Monday, February 8, 2016


Two weeks ago, I went on vacation. Four days, five nights – surely the longest trip I’ve been on in years. The friends that I was visiting thought this was the briefest of visits! As if it were no longer than the recess period during grade school. But to me, it felt as long as my four years in college.
For four days and five nights, there was no point in checking my cell phone or the nearest digital clock to see if it was near 6am, noon or 6pm. I didn’t need to carve 2-3 hours out of my day to push my pitch fork through several stalls, fluffing sawdust as I went. I didn’t automatically have any kind of workout, a side effect of tossing hay into stalls, filling water buckets and wheeling a wheel barrow through snow or across ice out to the manure pile. There wasn’t one single demand on my time. I was free.
Lilac Reardon
My host asked what I wanted to do – would I like to visit local watering holes? Tourist attractions? The beach? Twenty four hours in a day is so plentiful when there are no creatures, either the size of your head or half the size of your truck, that are barking, whining, pounding, pawing or whinnying because according to their internal clock, you’re not moving fast enough. You’re never moving fast enough. They want food. They want water. They want to go out. They want to come in. They want to see their mate. They want to know why you’re headed down the hallway. They have to know what you’re up to in the bathroom. They want to know everything. Unless you want them to go outside, or eat, or play. Then they want to nap. Twenty four hours is a very long time when you have no one following you around and literally barking orders at you, no one banging and squealing their displeasure from the barn. Twenty four hours is a very long time.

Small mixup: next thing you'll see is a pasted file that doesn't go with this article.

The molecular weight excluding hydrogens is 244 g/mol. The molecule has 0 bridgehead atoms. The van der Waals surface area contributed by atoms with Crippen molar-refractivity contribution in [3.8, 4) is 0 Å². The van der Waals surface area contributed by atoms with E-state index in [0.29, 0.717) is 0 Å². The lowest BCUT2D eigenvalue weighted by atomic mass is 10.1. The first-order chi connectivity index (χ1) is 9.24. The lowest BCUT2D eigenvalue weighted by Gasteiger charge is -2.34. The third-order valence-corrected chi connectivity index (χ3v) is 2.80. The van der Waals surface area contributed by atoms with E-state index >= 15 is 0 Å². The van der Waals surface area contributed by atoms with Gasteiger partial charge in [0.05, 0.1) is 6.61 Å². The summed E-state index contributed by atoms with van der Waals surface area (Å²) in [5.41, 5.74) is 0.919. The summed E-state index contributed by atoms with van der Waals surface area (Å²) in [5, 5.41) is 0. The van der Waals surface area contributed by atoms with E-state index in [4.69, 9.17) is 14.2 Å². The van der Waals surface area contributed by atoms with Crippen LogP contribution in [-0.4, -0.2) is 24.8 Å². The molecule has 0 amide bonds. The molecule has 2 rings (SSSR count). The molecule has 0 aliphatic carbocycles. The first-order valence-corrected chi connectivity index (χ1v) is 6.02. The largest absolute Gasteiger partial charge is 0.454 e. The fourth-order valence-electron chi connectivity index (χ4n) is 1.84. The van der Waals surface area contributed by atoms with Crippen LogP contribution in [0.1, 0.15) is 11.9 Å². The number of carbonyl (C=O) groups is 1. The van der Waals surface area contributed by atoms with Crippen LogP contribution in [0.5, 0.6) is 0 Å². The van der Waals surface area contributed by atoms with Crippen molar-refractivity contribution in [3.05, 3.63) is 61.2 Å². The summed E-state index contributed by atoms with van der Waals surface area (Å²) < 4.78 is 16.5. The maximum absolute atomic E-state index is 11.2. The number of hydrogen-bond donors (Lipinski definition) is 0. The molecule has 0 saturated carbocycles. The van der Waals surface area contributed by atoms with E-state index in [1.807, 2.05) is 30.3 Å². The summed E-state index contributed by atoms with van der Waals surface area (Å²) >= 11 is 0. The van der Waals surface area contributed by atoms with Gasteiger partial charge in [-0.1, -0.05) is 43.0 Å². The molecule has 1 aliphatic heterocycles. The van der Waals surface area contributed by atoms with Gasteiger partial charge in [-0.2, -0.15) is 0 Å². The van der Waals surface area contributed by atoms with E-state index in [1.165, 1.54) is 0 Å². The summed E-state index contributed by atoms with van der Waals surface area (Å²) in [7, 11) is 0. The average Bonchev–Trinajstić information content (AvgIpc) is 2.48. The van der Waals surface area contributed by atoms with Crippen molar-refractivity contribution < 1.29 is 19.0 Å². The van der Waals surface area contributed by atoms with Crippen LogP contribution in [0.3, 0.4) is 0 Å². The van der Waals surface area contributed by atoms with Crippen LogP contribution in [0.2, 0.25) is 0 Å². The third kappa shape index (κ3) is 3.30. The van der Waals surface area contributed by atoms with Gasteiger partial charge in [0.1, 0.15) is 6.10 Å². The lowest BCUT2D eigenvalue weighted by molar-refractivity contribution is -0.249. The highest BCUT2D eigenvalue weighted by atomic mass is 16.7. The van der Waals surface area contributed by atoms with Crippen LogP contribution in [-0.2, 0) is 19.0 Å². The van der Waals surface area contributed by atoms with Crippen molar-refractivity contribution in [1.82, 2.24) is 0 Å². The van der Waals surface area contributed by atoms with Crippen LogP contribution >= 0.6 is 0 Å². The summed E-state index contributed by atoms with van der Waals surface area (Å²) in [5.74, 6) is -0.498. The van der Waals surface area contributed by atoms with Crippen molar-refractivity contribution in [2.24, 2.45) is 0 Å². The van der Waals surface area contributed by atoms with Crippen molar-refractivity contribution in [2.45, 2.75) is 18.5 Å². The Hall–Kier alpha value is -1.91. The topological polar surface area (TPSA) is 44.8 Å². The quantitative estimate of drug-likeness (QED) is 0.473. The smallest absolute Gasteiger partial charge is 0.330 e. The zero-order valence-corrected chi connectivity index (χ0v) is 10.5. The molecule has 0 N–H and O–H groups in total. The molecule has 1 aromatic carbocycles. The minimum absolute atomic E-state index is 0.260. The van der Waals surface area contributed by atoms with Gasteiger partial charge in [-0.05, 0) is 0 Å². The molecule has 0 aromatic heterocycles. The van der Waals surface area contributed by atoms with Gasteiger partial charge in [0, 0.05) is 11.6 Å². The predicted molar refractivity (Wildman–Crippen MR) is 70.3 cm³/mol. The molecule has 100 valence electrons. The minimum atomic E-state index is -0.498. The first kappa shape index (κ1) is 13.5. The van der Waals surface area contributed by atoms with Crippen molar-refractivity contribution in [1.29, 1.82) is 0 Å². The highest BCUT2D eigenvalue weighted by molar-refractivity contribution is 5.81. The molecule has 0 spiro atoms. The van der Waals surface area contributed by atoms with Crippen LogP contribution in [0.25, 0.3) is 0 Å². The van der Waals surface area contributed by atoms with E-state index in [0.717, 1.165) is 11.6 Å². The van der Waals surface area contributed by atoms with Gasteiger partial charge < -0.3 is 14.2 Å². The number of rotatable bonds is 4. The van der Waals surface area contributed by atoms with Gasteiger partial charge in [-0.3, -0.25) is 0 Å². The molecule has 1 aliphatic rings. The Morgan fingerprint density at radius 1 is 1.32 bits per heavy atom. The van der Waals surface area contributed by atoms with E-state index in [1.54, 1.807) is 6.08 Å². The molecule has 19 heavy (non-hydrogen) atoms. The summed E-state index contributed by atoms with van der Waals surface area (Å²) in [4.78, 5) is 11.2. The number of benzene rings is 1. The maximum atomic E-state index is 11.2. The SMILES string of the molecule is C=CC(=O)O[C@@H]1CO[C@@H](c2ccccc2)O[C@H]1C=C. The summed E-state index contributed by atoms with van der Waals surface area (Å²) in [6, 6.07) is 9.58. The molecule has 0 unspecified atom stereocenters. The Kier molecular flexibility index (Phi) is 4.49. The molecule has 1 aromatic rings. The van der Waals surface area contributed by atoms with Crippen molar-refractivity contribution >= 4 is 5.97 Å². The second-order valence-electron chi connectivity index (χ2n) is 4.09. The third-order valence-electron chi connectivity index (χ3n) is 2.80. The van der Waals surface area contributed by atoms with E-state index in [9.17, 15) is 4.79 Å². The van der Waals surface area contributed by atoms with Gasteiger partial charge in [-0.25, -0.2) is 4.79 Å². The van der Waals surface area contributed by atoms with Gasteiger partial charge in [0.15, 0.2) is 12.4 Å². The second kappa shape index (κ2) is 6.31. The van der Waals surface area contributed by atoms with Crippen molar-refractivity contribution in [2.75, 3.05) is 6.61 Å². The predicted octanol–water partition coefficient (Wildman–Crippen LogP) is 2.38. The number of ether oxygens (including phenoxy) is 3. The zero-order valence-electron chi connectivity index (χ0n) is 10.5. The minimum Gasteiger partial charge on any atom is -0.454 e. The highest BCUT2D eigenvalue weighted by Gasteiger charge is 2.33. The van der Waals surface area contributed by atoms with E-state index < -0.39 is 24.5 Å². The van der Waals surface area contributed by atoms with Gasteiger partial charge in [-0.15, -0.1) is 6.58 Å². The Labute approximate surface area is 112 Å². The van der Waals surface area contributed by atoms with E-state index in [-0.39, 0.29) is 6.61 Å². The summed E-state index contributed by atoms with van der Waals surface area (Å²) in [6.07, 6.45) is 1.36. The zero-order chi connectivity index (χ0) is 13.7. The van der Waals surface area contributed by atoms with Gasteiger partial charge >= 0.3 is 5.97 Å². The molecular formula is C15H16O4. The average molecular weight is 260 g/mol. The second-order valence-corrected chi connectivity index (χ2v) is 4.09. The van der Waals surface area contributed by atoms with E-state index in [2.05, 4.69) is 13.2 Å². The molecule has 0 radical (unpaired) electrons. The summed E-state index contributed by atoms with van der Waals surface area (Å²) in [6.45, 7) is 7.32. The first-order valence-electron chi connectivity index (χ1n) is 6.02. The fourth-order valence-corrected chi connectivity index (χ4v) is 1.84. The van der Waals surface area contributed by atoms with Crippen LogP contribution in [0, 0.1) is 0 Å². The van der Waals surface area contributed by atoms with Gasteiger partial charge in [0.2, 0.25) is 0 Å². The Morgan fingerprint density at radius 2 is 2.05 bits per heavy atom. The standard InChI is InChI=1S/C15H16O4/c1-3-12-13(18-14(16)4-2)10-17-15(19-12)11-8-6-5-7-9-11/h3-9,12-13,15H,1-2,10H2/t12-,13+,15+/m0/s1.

So I filled it with this wonderful thing called vacation. A societal concept of a controlled escape from reality. A chance to experience new things, see new places, eat different foods. I was beyond blissful once I got into the swing of vacation. It was wild – the choices I made – the things I did – some of them might seem unthinkable, at least in my mind.
I peered out over the ocean at sunset, the decadent fuchsias and golds appearing like something from a Maxfield Parrish painting. I made tiny wishes and sent them out on the waves where dolphins softly crested out of the water, grabbed them and swam them out to sea. As the sound of the ocean filtered over the band playing on the beach, my mind rolled and splashed, easily devoid of responsibility. I enjoyed a cocktail. The next morning, I wrote in my journal, never checking my phone for the time, hoping to cram in just a few more sentences. I stood in the sunshine just before the sky opened up with a warm rain. I ate large, home cooked dinners. I became immersed in a television show, devouring three seasons in four days. I sat on the couch in my pajamas so long my joints became stiff, my lower extremities turning to pins and needles. I enjoyed popcorn and ice cream every night, as if I’d finally hit the lottery that every 9 year old kid dreams of.
In a nutshell, I did nothing.
Nothing but live a life more akin to that of a non-animal owner. Four days, five nights was just long enough. On that final morning, before I hopped on a plane to return to the snowy country, I finally allowed myself to wonder if my dog had been sleeping well, if her internal alarm clock was inching ever earlier like it does every spring. I wondered if my horses had noticed that someone else had been feeding them morning, noon and night, that the feeding order was different, and would they be happy to see me return.

Tightening my seat belt, I would soon hear the soft nickers of my mares at grain time and the slightly offbeat click clack of my geriatric dog tottering through the house. Four days and five nights was just enough to turn my soul the most decadent shades of fuchsia and gold again, rejuvenated and ready to return to my rewarding life of routine.

TC & Breeze, always watching and waiting for me

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